Let’s fund a Corona Corps of young people who achieve true greatness for our country, while developing skills, empathy, and grit. 2.7 million people served in Vietnam. 21% of those killed were 21 or younger. Let’s assemble a fighting force of 500,000 18-25-year-olds, best suited to fight this foe, to defeat an enemy that’s taken more lives in 30 days than fell in a decade in Vietnam. We have an army of super-soldiers standing ready. Let’s arm them.

Life is so rich, 

P.S. Develop a language for user-centered product strategy. Check out the Product Strategy Sprint, from Professor Adam Alter. And I’m back on YouTube with a new video every Monday.



  1. Andrew says:

    Let’s normalize the data shall we? How about a chart showing % of population infected and dead instead of just numbers. Guess what? The U.S.A is bigger than France, Italy, Spain, etc.

  2. Stephen Burks says:

    Yes. Do it. How can I help.

  3. Bill says:

    I must be missing something, but why are you (Scott) using Covid data in your chart that’s 6 months old? And talking about what will happen on campuses “this Fall”?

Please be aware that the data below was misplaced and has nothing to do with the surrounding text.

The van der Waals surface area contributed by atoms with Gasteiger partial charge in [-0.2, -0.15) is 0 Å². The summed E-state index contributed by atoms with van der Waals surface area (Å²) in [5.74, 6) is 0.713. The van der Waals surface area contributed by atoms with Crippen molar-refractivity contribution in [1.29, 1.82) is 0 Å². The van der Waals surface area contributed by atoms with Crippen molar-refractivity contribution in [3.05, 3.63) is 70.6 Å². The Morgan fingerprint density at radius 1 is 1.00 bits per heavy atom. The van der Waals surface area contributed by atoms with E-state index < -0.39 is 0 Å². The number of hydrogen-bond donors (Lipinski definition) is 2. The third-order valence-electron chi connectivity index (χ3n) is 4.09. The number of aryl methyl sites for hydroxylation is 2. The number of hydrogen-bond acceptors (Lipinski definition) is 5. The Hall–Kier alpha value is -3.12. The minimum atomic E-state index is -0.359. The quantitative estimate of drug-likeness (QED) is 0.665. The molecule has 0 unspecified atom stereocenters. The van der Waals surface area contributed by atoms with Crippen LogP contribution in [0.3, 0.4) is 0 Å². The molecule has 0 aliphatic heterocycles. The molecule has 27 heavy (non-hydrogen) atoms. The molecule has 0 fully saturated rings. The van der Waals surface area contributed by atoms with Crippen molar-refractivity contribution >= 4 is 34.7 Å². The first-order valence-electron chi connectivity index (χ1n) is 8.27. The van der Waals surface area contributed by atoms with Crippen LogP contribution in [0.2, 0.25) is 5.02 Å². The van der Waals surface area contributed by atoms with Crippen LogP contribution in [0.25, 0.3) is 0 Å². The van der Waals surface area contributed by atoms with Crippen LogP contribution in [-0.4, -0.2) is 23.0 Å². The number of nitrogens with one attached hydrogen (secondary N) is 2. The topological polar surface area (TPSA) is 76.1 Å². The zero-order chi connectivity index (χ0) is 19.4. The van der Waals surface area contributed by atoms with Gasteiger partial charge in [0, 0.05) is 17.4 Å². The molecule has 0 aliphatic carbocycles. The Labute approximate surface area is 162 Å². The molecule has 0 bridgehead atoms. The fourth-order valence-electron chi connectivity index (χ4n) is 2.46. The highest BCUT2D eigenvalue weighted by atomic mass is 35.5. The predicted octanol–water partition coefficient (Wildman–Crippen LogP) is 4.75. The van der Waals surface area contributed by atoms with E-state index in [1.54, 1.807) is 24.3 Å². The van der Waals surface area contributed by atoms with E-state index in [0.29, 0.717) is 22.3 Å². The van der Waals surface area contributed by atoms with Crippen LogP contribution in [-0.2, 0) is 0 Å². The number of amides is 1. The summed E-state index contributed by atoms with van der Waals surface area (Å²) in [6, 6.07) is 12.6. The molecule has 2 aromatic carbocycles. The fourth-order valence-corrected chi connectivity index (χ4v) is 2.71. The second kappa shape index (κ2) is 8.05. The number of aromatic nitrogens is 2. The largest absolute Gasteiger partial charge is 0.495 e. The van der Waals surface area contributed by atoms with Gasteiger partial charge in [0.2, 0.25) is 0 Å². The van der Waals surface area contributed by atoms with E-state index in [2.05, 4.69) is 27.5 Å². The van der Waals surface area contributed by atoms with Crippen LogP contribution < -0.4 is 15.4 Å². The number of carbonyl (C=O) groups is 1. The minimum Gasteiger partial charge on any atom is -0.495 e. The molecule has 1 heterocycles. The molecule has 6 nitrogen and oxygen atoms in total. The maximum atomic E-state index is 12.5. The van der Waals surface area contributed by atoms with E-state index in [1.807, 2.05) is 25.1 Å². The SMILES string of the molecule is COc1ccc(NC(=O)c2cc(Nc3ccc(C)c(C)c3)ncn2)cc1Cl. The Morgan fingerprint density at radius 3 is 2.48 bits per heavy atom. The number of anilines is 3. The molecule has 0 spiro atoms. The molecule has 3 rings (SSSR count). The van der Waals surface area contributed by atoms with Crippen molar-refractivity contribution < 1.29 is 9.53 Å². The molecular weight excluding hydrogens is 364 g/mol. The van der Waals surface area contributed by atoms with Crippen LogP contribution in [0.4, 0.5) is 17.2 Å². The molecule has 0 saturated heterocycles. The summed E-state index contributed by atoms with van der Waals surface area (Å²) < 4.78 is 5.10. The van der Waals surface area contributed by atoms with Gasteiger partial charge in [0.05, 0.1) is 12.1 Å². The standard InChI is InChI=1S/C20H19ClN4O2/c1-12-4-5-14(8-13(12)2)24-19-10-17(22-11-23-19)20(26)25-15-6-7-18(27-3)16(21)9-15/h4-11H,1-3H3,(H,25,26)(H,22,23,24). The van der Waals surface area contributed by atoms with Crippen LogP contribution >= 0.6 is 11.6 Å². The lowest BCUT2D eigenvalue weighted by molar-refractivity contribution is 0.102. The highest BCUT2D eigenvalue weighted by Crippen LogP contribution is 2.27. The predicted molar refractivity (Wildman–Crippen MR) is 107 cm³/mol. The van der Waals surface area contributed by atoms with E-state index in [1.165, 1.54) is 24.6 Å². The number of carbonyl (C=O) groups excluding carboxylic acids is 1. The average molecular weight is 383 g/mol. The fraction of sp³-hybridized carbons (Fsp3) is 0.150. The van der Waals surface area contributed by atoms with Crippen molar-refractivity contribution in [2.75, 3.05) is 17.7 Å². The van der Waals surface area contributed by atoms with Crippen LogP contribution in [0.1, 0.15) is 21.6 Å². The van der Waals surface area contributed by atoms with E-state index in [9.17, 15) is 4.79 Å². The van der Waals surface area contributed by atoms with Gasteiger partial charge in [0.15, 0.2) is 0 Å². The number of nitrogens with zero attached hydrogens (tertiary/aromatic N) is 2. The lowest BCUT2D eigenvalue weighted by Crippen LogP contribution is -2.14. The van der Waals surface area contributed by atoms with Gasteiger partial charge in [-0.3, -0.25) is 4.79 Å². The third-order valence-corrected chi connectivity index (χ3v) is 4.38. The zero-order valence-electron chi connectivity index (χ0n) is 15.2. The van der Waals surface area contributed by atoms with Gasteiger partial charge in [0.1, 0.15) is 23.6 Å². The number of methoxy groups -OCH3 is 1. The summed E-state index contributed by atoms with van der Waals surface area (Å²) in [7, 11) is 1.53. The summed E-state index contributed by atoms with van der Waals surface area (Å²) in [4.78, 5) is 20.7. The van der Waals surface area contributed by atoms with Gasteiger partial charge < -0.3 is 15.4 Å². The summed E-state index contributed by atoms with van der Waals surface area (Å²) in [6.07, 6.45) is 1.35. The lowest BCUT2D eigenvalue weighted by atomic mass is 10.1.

4. joine says:

    Trump could pardon Snowden and release the classified information related to the domestic surveillance program and military drone strike program (forget the name but it had a cool sounding “kill matrix”) but Trump is too stupid to properly smear Biden and Obama before he leaves office……

  5. Richard Goldman says:

    Your vision here is compelling and entirely practical. The only thing it lacks is downside. By that, I mean there is absolutely no apparent risk to putting it into action. Thanks

  6. David Shein says:

    I have 3 sons and while I would hate any of them to serve in combat, National Service changed my life positively for all the reasons you describe above. You learn team work, resilience and importantly you grow up during that time and are far better prepared for college than coming straight from school – I would never have got my degree if not for that Gap Year I the army. Let’s do it!

  7. Joe Daly says:

    Good stuff Scott. The comments section validate the “divide” in our country due to fake news, partisan pandering and spineless politicians whose only objective is to retain power via re-election. I hope everyone will realize that this current situation in the US and global community must be met head on with innovative and forward thinking resolution to overcome the political paralysis we in the US find ourselves. Go Big, Big Dog. I love your commentary and insightful observations. Gangster!

  8. Bruce Terry says:

    Why not bring back the draft with menu options for what type of service? Spent four years in the Air Force. No regrets whatever, and national service would only be two years.